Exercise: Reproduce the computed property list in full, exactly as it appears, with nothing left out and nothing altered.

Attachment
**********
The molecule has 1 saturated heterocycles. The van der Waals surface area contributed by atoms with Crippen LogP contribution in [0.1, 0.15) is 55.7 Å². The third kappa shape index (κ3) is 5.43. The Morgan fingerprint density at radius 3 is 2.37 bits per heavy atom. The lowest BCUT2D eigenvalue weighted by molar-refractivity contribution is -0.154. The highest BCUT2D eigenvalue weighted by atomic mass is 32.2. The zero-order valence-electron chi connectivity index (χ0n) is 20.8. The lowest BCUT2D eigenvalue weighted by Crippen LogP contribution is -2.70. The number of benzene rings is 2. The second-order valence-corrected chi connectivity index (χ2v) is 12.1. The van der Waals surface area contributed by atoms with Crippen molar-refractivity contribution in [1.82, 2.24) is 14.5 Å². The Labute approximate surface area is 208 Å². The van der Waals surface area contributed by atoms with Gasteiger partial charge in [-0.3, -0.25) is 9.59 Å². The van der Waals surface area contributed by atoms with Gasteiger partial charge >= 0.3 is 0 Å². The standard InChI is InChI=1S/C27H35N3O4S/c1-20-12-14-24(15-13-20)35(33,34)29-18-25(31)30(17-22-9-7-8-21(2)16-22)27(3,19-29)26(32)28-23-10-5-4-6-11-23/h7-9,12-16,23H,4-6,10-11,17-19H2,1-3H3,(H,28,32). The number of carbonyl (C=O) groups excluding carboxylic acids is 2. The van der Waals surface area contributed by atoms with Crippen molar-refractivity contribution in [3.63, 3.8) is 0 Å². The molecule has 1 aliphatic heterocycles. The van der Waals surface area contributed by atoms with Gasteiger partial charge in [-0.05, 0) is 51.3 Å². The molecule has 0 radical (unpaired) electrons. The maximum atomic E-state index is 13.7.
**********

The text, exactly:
The molecule has 1 saturated heterocycles. The van der Waals surface area contributed by atoms with Crippen LogP contribution in [0.1, 0.15) is 55.7 Å². The third kappa shape index (κ3) is 5.43. The Morgan fingerprint density at radius 3 is 2.37 bits per heavy atom. The lowest BCUT2D eigenvalue weighted by molar-refractivity contribution is -0.154. The highest BCUT2D eigenvalue weighted by atomic mass is 32.2. The zero-order valence-electron chi connectivity index (χ0n) is 20.8. The lowest BCUT2D eigenvalue weighted by Crippen LogP contribution is -2.70. The number of benzene rings is 2. The second-order valence-corrected chi connectivity index (χ2v) is 12.1. The van der Waals surface area contributed by atoms with Crippen molar-refractivity contribution in [1.82, 2.24) is 14.5 Å². The Labute approximate surface area is 208 Å². The van der Waals surface area contributed by atoms with Gasteiger partial charge in [-0.3, -0.25) is 9.59 Å². The van der Waals surface area contributed by atoms with Gasteiger partial charge >= 0.3 is 0 Å². The standard InChI is InChI=1S/C27H35N3O4S/c1-20-12-14-24(15-13-20)35(33,34)29-18-25(31)30(17-22-9-7-8-21(2)16-22)27(3,19-29)26(32)28-23-10-5-4-6-11-23/h7-9,12-16,23H,4-6,10-11,17-19H2,1-3H3,(H,28,32). The number of carbonyl (C=O) groups excluding carboxylic acids is 2. The van der Waals surface area contributed by atoms with Crippen molar-refractivity contribution in [3.63, 3.8) is 0 Å². The molecule has 1 aliphatic heterocycles. The van der Waals surface area contributed by atoms with Gasteiger partial charge in [-0.05, 0) is 51.3 Å². The molecule has 0 radical (unpaired) electrons. The maximum atomic E-state index is 13.7.